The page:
When we first studied Rn, we introduced a dot product for vectors. We will extend this definition to the complex numbers as well. So let z = [z1 through zn] and w = [w1 through wn] be vectors in Cn. Then the dot product of z and w is z dot w, which equals z1w1 + through to znwn.
For example, the dot product of [2 – i; 1 + i; 3] and [-i; 5 – i; 3 + i] will equal (2 – i)(-i) + (1 + i)(5 – i) + 3(3 + i), which, if we perform the calculation, we see equals 14 + 5i.
In Rn, we ended up doing quite a lot with the dot product, but unfortunately, much of this does not translate well into the complex numbers—the exception being the definition of matrix multiplication, where we still have that the jkth entry of the matrix product AB is the dot product of the jth row of A with the kth column of B, even when A and B have complex entries.
But if we tried to use the dot product to define length, we would find that z dot z = z1-squared + through to zn-squared. At just a glance, this may seem like a fine start to defining length, but consider that z dot z is a complex number. So, what would the square root of (z dot z) be? Sure, we get two square roots, just like in the real numbers, but in the real numbers, we know that one of these is a positive and one is a negative, and we take the symbol “square root” to mean the positive square root. But the complex numbers do not have a notion of positive, negative, or even greater than or less than. So, trying to decide which complex number should be the length of a vector is an impossible task. Instead, we want our notion of length to be a real number, and as such, the dot product cannot be used for this purpose.
Instead, we will seek inspiration from C itself, which we can think of as C1. For in this space, we already have the notion of length: the modulus of a complex number. Recalling that (the modulus of z)-squared = z(z-conjugate) gives us the inspiration to define the following.
In Cn, the standard inner product, which will be notated with brackets, is defined by the product of <z and w> equals z dot (w-conjugate), so this will equal z1(w1-conjugate) + through to zn(wn-conjugate) for all w and z in Cn.
So note that if z and w contained only real entries, then (the conjugate of wj) = wj, and this inner product is the same as the dot product. So while it may not have seemed so at first, this is the correct way to extend the definition of the dot product to the complex numbers, and we can use this to define the length of complex vectors.
Let z be a vector in Cn. Then we define the length of z by the square root of (the product of <z with z>), which equals the square root of (z dotted with z-conjugate).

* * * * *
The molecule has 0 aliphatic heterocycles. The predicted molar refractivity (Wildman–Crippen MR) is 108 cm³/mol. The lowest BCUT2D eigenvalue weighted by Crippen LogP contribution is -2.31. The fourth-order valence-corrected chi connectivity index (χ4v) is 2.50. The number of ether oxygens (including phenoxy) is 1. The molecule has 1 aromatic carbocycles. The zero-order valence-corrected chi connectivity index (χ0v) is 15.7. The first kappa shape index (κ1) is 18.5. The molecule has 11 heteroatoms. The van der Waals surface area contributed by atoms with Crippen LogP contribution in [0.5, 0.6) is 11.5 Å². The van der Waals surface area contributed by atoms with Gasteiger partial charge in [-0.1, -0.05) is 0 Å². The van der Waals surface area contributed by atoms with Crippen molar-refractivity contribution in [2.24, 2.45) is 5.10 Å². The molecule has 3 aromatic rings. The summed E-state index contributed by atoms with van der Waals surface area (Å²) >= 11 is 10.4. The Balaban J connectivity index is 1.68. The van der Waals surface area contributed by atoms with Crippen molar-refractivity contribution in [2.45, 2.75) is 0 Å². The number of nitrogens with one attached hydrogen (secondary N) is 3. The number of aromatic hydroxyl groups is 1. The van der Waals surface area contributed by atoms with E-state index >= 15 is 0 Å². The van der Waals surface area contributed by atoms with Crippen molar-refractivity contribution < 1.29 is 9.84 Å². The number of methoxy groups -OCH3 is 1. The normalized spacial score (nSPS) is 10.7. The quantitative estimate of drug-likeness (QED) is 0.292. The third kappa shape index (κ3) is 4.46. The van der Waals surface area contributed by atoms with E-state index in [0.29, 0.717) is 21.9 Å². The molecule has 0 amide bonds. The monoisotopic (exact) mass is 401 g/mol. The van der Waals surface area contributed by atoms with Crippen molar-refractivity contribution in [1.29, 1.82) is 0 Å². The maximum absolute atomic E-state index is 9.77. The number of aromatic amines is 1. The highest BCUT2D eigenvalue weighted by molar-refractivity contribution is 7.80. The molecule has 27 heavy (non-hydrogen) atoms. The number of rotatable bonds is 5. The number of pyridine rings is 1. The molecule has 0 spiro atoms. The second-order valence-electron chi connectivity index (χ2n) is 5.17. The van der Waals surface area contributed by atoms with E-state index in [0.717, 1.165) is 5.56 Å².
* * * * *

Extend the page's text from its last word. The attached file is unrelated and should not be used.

Let’s look at an example. The product of <[1 + 3i; -1 + 2i] and [3 + 4i; 2 – i]> will equal (1 + 3i)(3 – 4i) + (-1 + 2i)(2 + i). Multiplying this out and combining, we’ll see that this equals 11 + 8i. So again, our product has turned out to be a complex number.
To calculate the length of the vector [1 + 3i; -1 + 2i], we will first calculate that the square of the length equals the product of [1 + 3i; -1 + 2i] with itself. To calculate this product, we’ll see that it equals (1 + 3i)(1 – 3i) + (-1 + 2i)(-1 – 2i). Again, you multiply it all out, and recombine to find that this equals 15. So since the square of the length equals 15, it means that the length of our vector [1 + 3i; -1 + 2i] equals the square root of 15.
If we take a closer look at our example, we see that all the i terms cancelled out when we took the inner product. This was, of course, the point of this definition, but it means that we can simplify our calculation of the length. For if z = [z1 through zn], which we can write as [(x1 + y1i) through (xn + yni)], where our xj and yj are real numbers, then we’ll see that the product of z with itself will be the sum from j = 1 to n of ((xj + yji)(xj – yji)), but this is simply the sum from j = 1 to n of (xj-squared + yj-squared). So to find the length of z, we sum the squares of the real parts and the squares of the imaginary parts, and then take the square root.
For example, if I wanted to find the length of [3 + 4i; 2 – i], then I’ll take the square root of the sum of the squares of each real and imaginary part I see. So I’ll take (3-squared + 4-squared + 2-squared + (-1)-squared), which turns out to be the square root of 30. That’s a bit easier than actually multiplying out all those complex values.